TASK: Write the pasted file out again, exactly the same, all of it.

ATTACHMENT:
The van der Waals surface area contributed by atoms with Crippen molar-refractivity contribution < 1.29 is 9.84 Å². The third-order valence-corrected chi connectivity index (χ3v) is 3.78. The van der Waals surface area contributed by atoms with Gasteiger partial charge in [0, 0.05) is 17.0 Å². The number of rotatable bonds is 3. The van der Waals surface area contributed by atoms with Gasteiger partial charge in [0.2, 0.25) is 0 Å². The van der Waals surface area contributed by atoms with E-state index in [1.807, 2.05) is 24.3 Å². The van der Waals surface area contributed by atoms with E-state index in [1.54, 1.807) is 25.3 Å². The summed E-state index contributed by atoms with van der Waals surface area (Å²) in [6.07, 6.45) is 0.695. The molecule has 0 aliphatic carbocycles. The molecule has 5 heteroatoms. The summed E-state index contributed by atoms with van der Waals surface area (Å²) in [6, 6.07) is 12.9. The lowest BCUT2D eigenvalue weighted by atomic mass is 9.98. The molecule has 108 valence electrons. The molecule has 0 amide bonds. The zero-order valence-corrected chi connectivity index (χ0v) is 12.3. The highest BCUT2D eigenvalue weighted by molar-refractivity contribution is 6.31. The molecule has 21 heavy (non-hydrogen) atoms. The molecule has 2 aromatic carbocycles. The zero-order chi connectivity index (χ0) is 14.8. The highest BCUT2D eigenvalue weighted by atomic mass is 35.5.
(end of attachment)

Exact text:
The van der Waals surface area contributed by atoms with Crippen molar-refractivity contribution < 1.29 is 9.84 Å². The third-order valence-corrected chi connectivity index (χ3v) is 3.78. The van der Waals surface area contributed by atoms with Gasteiger partial charge in [0, 0.05) is 17.0 Å². The number of rotatable bonds is 3. The van der Waals surface area contributed by atoms with Gasteiger partial charge in [0.2, 0.25) is 0 Å². The van der Waals surface area contributed by atoms with E-state index in [1.807, 2.05) is 24.3 Å². The van der Waals surface area contributed by atoms with E-state index in [1.54, 1.807) is 25.3 Å². The summed E-state index contributed by atoms with van der Waals surface area (Å²) in [6.07, 6.45) is 0.695. The molecule has 0 aliphatic carbocycles. The molecule has 5 heteroatoms. The summed E-state index contributed by atoms with van der Waals surface area (Å²) in [6, 6.07) is 12.9. The lowest BCUT2D eigenvalue weighted by atomic mass is 9.98. The molecule has 108 valence electrons. The molecule has 0 amide bonds. The zero-order valence-corrected chi connectivity index (χ0v) is 12.3. The highest BCUT2D eigenvalue weighted by molar-refractivity contribution is 6.31. The molecule has 21 heavy (non-hydrogen) atoms. The molecule has 2 aromatic carbocycles. The zero-order chi connectivity index (χ0) is 14.8. The highest BCUT2D eigenvalue weighted by atomic mass is 35.5.